Summary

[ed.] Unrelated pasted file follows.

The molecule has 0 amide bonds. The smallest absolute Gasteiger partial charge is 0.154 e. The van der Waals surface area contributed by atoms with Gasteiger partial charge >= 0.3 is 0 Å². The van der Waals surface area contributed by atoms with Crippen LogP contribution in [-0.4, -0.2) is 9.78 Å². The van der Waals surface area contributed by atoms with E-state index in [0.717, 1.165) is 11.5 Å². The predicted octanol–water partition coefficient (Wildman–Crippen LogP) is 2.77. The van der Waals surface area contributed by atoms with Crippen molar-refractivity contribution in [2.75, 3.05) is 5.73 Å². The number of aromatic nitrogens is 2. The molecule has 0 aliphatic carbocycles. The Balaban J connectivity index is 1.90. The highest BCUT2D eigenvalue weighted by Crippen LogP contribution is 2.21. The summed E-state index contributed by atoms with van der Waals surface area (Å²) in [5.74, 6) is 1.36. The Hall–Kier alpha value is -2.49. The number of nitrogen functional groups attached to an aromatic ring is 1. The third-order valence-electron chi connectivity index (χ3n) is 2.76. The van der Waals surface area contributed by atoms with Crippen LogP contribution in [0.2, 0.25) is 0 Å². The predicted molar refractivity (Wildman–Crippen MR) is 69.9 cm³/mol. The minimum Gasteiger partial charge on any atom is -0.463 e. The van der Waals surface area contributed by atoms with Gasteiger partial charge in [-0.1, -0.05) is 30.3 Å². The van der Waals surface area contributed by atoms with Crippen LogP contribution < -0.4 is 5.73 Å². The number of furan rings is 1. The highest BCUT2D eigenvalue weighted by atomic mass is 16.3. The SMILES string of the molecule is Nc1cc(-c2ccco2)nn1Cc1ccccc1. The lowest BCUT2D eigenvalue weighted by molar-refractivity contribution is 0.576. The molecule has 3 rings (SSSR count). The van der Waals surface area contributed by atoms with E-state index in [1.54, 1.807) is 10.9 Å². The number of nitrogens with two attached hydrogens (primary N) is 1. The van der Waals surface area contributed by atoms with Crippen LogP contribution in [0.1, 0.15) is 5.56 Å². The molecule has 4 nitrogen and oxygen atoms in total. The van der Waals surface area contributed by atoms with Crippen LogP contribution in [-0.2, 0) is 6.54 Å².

Speech coding is an application of data compression to digital audio signals containing speech. Speech coding uses speech-specific parameter estimation using audio signal processing techniques to model the speech signal, combined with generic data compression algorithms to represent the resulting modeled parameters in a compact bitstream. Common applications of speech coding are mobile telephony and voice over IP (VoIP). The most widely used speech coding technique in mobile telephony is linear predictive coding (LPC), while the most widely used in VoIP applications are the LPC and modified discrete cosine transform (MDCT) techniques. The techniques employed in speech coding are similar to those used in audio data compression and audio coding where appreciation of psychoacoustics is used to transmit only data that is relevant to the human auditory system. For example, in voiceband speech coding, only information in the frequency band 400 to 3500 Hz is transmitted but the reconstructed signal retains adequate intelligibility. Speech coding differs from other forms of audio coding in that speech is a simpler signal than other audio signals, and statistical information is available about the properties of speech. As a result, some auditory information that is relevant in general audio coding can be unnecessary in the speech coding context. Speech coding stresses the preservation of intelligibility and pleasantness of speech while using a constrained amount of transmitted data. In addition, most speech applications require low coding delay, as latency interferes with speech interaction. Speech coders are of two classes: Waveform coders Time-domain: PCM, ADPCM Frequency-domain: sub-band coding, ATRAC Vocoders Linear predictive coding (LPC) Formant coding Machine learning, i.e. neural vocoder The A-law and μ-law algorithms used in G.711 PCM digital telephony can be seen as an earlier precursor of speech encoding, requiring only 8 bits per sample but giving effectively 12 bits of resolution.
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